Review

Protein & Cell

, Volume 3, Issue 3, pp 173-181

First online:

Lipid homeostasis and the formation of macrophage-derived foam cells in atherosclerosis

  • Yuan YuanAffiliated withDepartment of Pathology, Xijing Hospital, Fourth Military Medical University
  • , Peng LiAffiliated withTsinghua-Peking Center for Life Sciences, School of Life Sciences, Tsinghua University
  • , Jing YeAffiliated withDepartment of Pathology, Xijing Hospital, Fourth Military Medical University Email author 

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Abstract

Atherosclerosis is a chronic, inflammatory disorder characterized by the deposition of excess lipids in the arterial intima. The formation of macrophage-derived foam cells in a plaque is a hallmark of the development of atherosclerosis. Lipid homeostasis, especially cholesterol homeostasis, plays a crucial role during the formation of foam cells. Recently, lipid droplet-associated proteins, including PAT and CIDE family proteins, have been shown to control the development of atherosclerosis by regulating the formation, growth, stabilization and functions of lipid droplets in macrophage-derived foam cells. This review focuses on the potential mechanisms of formation of macrophage-derived foam cells in atherosclerosis with particular emphasis on the role of lipid homeostasis and lipid droplet-associated proteins. Understanding the process of foam cell formation will aid in the future discovery of novel therapeutic interventions for atherosclerosis.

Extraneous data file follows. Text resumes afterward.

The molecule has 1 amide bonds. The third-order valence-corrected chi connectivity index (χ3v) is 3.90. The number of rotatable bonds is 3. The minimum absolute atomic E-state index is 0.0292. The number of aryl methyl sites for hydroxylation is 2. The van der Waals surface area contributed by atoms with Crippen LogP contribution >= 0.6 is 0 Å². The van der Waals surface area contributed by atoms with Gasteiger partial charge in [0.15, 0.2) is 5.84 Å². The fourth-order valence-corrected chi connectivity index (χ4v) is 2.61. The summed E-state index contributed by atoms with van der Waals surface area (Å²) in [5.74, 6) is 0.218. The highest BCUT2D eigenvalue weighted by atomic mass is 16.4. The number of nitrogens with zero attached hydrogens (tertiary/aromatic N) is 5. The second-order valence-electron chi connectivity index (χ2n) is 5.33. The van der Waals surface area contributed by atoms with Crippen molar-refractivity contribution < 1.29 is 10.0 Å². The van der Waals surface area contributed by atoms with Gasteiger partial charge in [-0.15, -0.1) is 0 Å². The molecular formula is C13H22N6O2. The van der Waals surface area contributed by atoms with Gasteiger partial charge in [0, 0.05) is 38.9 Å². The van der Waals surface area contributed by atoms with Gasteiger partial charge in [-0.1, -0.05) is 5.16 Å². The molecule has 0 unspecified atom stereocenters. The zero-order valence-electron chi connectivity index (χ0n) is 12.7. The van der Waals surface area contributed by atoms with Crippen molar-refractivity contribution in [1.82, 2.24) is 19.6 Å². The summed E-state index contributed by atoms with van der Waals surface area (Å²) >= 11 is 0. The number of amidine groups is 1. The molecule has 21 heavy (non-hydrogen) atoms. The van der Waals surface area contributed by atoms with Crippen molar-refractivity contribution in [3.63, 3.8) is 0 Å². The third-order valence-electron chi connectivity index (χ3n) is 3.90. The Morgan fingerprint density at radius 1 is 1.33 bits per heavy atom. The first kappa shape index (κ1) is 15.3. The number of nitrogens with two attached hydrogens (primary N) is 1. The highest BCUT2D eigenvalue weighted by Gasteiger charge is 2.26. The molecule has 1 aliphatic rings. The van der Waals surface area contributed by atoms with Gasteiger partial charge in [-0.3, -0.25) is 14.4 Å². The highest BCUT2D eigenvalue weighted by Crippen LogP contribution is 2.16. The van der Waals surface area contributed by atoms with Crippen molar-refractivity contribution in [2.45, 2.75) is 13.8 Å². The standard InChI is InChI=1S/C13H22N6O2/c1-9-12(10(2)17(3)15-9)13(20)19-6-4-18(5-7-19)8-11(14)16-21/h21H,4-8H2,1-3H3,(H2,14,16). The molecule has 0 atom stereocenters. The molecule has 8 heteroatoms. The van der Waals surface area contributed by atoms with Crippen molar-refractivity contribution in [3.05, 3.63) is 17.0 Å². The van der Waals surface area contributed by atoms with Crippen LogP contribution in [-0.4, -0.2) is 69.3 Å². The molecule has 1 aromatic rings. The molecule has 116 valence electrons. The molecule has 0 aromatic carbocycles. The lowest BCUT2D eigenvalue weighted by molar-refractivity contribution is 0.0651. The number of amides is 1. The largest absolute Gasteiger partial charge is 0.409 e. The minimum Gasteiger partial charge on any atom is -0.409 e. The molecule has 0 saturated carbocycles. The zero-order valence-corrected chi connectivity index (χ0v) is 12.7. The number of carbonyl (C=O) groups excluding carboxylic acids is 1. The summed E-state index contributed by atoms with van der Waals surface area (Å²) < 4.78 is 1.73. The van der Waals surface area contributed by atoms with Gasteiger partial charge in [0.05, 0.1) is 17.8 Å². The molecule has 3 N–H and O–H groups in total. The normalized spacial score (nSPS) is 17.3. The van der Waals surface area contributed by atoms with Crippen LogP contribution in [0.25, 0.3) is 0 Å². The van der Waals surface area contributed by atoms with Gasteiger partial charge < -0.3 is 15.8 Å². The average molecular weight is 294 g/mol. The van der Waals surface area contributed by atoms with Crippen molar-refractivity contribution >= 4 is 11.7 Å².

Keywords

macrophage foam cell atherosclerosis cholesterol lipid droplet-associated proteins